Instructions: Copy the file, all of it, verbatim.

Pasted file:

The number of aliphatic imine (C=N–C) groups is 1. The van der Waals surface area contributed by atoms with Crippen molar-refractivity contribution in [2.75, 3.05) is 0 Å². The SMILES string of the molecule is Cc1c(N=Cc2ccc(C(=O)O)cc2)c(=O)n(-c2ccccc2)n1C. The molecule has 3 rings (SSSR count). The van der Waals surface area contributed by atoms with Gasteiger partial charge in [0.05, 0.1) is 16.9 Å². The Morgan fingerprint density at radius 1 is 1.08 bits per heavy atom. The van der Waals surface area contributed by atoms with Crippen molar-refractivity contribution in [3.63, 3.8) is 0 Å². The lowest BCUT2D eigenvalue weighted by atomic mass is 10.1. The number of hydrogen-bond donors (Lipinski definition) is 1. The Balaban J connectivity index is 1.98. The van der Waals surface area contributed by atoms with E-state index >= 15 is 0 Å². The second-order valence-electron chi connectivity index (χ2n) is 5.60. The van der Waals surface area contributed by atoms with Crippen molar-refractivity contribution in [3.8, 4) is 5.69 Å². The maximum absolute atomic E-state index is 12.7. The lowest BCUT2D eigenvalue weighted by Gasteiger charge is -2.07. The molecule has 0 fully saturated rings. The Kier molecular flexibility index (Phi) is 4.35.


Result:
The number of aliphatic imine (C=N–C) groups is 1. The van der Waals surface area contributed by atoms with Crippen molar-refractivity contribution in [2.75, 3.05) is 0 Å². The SMILES string of the molecule is Cc1c(N=Cc2ccc(C(=O)O)cc2)c(=O)n(-c2ccccc2)n1C. The molecule has 3 rings (SSSR count). The van der Waals surface area contributed by atoms with Gasteiger partial charge in [0.05, 0.1) is 16.9 Å². The Morgan fingerprint density at radius 1 is 1.08 bits per heavy atom. The van der Waals surface area contributed by atoms with Crippen molar-refractivity contribution in [3.63, 3.8) is 0 Å². The lowest BCUT2D eigenvalue weighted by atomic mass is 10.1. The number of hydrogen-bond donors (Lipinski definition) is 1. The Balaban J connectivity index is 1.98. The van der Waals surface area contributed by atoms with E-state index >= 15 is 0 Å². The second-order valence-electron chi connectivity index (χ2n) is 5.60. The van der Waals surface area contributed by atoms with Crippen molar-refractivity contribution in [3.8, 4) is 5.69 Å². The maximum absolute atomic E-state index is 12.7. The lowest BCUT2D eigenvalue weighted by Gasteiger charge is -2.07. The molecule has 0 fully saturated rings. The Kier molecular flexibility index (Phi) is 4.35.